With only a small, severely fragmented population, which is undergoing continuous decline due to heavy human pressure in south-east China, Cabot’s tragopan faces an uncertain future (4) (8). While numbers are believed to be relatively stable inside protected areas, they are declining elsewhere owing to ongoing habitat loss and modification (3). Most natural forest has been cleared as a result of demands for agricultural land, logging and mining, or modified by the progressive conversion of natural mixed forests to conifer plantations (4) (9). Direct persecution has also had a significant impact in the last century, with the pheasant being hunted for food, its plumage and for the bird trade (9). Illegal hunting for food still occurs in some regions, especially outside protected areas (4).

Cabot’s tragopan is legally protected in China, and appears in a number of protected areas (4) (7). Indeed, the recent rapid increase in the number of protected areas within the bird’s range is believed to have significantly benefited this species, through successfully preventing forest clearance and hunting (4) (7). For example, the logging of mature forest at Wuyanling was stopped when it was established as a nature reserve in 1975, and in 1987 many of the cleared areas within the reserve were replanted. 70 to 75 birds were hunted annually at Jinggang Shan in Jiangxi before the establishment of the nature reserve in 1982, at which time illegal hunting stopped (7). Even so, many of the reserves are relatively small and isolated, and may not contain large enough areas of suitable forest to support viable populations. A four-year project to intensively study Cabot’s tragopan, its biology and conservation is currently underway, and will hopefully provide important information to identify future conservation priorities (4).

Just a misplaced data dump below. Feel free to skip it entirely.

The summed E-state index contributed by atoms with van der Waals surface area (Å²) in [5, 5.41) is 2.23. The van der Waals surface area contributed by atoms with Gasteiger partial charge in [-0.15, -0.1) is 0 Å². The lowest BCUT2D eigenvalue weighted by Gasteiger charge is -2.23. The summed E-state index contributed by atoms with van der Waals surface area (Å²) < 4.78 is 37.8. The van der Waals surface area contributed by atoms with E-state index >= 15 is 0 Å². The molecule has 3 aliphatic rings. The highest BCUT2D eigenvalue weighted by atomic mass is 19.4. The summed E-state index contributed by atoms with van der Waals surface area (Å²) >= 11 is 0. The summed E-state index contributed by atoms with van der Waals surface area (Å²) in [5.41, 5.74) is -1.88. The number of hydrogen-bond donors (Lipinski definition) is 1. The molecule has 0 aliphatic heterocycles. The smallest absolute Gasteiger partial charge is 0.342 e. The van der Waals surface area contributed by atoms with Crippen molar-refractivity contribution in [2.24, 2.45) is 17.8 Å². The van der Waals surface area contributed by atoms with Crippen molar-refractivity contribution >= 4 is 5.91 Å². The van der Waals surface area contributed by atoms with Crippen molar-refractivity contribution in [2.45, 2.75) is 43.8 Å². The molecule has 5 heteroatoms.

Fortunately, Cabot’s tragopan thrives in captivity (8), and in the early 1990s there were an estimated 250 captive specimens worldwide (7). However, although captive-breeding has been successful, re-introductions into the wild is not a suitable solution until there is sufficient habitat to support an expanded population. Thus, conservation of the species’ habitat in the wild must remain the highest priority of those aiming to save this rare forest bird (7).

For more information on Cabot’s tragopan see:

This information is awaiting authentication by a species expert, and will be updated as soon as possible. If you are able to help please contact: arkive@wildscreen.org.uk

  1. IUCN Red List (May, 2008)
    http://www.iucnredlist.org
  2. del Hoyo, J., Elliott, A. and Sargatal, J. (1994) Handbook of the Birds of the World - New World Vultures To Guineafowl. Vol. 2. Lynx Edicions, Barcelona.
  3. CITES (June, 2006)
    http://www.cites.org
  4. BirdLife International (August, 2006)
    http://www.birdlife.org/datazone/species/index.html?action=SpcHTMDetails.asp&sid=241&m=0
  5. Delacour, J. (1951) The Pheasants of the World. Country Life Ltd., London.
  6. gbwf.org: Dedicated to the Aviculture and Conservation of the World’s Galliformes (August, 2006)
    http://www.gbwf.org/pheasants/tragopan_cabots.html
  7. BirdLife International. (2001) Threatened Birds of Asia: the BirdLife International Red Data Book. BirdLife International, Cambridge, UK.
  8. Zoological Museum of the University of Amsterdam (August, 2006)
    http://ip30.eti.uva.nl/zma3d/detail.php?id=125&sort=taxon&type=family
  9. St Louis Zoo (May, 2008)
    http://www.stlzoo.org/animals/abouttheanimals/birds/pheasantscurassowsguans/cabotstragopan.htm